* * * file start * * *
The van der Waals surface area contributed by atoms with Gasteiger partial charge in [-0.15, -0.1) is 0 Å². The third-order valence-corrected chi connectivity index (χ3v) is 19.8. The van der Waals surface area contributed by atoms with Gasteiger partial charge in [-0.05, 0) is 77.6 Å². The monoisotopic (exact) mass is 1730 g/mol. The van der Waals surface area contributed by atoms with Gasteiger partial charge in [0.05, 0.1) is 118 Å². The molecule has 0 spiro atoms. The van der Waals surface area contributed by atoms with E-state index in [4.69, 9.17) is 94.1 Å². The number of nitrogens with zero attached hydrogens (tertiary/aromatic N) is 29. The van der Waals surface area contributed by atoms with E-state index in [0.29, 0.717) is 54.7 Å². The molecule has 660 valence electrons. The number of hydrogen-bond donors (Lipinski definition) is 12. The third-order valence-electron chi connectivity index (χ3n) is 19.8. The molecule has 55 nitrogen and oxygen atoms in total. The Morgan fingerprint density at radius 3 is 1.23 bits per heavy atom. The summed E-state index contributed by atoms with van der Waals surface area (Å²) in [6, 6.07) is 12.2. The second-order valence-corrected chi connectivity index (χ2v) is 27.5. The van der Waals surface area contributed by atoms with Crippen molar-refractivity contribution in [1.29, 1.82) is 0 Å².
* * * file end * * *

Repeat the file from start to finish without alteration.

The van der Waals surface area contributed by atoms with Gasteiger partial charge in [-0.15, -0.1) is 0 Å². The third-order valence-corrected chi connectivity index (χ3v) is 19.8. The van der Waals surface area contributed by atoms with Gasteiger partial charge in [-0.05, 0) is 77.6 Å². The monoisotopic (exact) mass is 1730 g/mol. The van der Waals surface area contributed by atoms with Gasteiger partial charge in [0.05, 0.1) is 118 Å². The molecule has 0 spiro atoms. The van der Waals surface area contributed by atoms with E-state index in [4.69, 9.17) is 94.1 Å². The number of nitrogens with zero attached hydrogens (tertiary/aromatic N) is 29. The van der Waals surface area contributed by atoms with E-state index in [0.29, 0.717) is 54.7 Å². The molecule has 660 valence electrons. The number of hydrogen-bond donors (Lipinski definition) is 12. The third-order valence-electron chi connectivity index (χ3n) is 19.8. The molecule has 55 nitrogen and oxygen atoms in total. The Morgan fingerprint density at radius 3 is 1.23 bits per heavy atom. The summed E-state index contributed by atoms with van der Waals surface area (Å²) in [6, 6.07) is 12.2. The second-order valence-corrected chi connectivity index (χ2v) is 27.5. The van der Waals surface area contributed by atoms with Crippen molar-refractivity contribution in [1.29, 1.82) is 0 Å².